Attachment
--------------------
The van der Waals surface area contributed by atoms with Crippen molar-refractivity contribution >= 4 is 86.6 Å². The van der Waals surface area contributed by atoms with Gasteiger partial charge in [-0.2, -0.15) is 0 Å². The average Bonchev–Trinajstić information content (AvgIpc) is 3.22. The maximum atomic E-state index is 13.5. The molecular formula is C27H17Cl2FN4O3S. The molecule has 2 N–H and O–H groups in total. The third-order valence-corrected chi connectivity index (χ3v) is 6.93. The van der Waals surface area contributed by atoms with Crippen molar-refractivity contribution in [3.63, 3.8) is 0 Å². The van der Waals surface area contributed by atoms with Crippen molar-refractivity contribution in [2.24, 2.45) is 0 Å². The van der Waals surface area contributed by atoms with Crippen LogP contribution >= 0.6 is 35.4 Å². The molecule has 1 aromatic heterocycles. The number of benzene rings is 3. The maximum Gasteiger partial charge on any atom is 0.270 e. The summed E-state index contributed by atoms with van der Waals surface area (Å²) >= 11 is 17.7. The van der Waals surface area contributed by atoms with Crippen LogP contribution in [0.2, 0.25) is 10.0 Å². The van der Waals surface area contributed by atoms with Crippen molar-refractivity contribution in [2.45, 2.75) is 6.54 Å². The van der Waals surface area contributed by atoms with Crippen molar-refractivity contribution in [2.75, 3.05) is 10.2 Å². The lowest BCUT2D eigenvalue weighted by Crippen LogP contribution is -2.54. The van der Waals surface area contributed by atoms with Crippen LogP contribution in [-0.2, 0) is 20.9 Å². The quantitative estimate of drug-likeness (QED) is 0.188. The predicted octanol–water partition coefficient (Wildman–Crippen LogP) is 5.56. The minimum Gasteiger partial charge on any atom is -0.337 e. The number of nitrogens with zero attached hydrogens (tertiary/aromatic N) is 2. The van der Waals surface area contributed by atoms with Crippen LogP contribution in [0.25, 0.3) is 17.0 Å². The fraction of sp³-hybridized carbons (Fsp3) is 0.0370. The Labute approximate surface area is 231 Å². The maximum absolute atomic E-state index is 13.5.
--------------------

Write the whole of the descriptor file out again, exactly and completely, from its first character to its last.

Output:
The van der Waals surface area contributed by atoms with Crippen molar-refractivity contribution >= 4 is 86.6 Å². The van der Waals surface area contributed by atoms with Gasteiger partial charge in [-0.2, -0.15) is 0 Å². The average Bonchev–Trinajstić information content (AvgIpc) is 3.22. The maximum atomic E-state index is 13.5. The molecular formula is C27H17Cl2FN4O3S. The molecule has 2 N–H and O–H groups in total. The third-order valence-corrected chi connectivity index (χ3v) is 6.93. The van der Waals surface area contributed by atoms with Crippen molar-refractivity contribution in [3.63, 3.8) is 0 Å². The van der Waals surface area contributed by atoms with Crippen molar-refractivity contribution in [2.24, 2.45) is 0 Å². The van der Waals surface area contributed by atoms with Crippen LogP contribution >= 0.6 is 35.4 Å². The molecule has 1 aromatic heterocycles. The number of benzene rings is 3. The maximum Gasteiger partial charge on any atom is 0.270 e. The summed E-state index contributed by atoms with van der Waals surface area (Å²) >= 11 is 17.7. The van der Waals surface area contributed by atoms with Crippen LogP contribution in [0.2, 0.25) is 10.0 Å². The van der Waals surface area contributed by atoms with Crippen molar-refractivity contribution in [2.45, 2.75) is 6.54 Å². The van der Waals surface area contributed by atoms with Crippen molar-refractivity contribution in [2.75, 3.05) is 10.2 Å². The lowest BCUT2D eigenvalue weighted by Crippen LogP contribution is -2.54. The van der Waals surface area contributed by atoms with Crippen LogP contribution in [-0.2, 0) is 20.9 Å². The quantitative estimate of drug-likeness (QED) is 0.188. The predicted octanol–water partition coefficient (Wildman–Crippen LogP) is 5.56. The minimum Gasteiger partial charge on any atom is -0.337 e. The number of nitrogens with zero attached hydrogens (tertiary/aromatic N) is 2. The van der Waals surface area contributed by atoms with Crippen LogP contribution in [0.25, 0.3) is 17.0 Å². The fraction of sp³-hybridized carbons (Fsp3) is 0.0370. The Labute approximate surface area is 231 Å². The maximum absolute atomic E-state index is 13.5.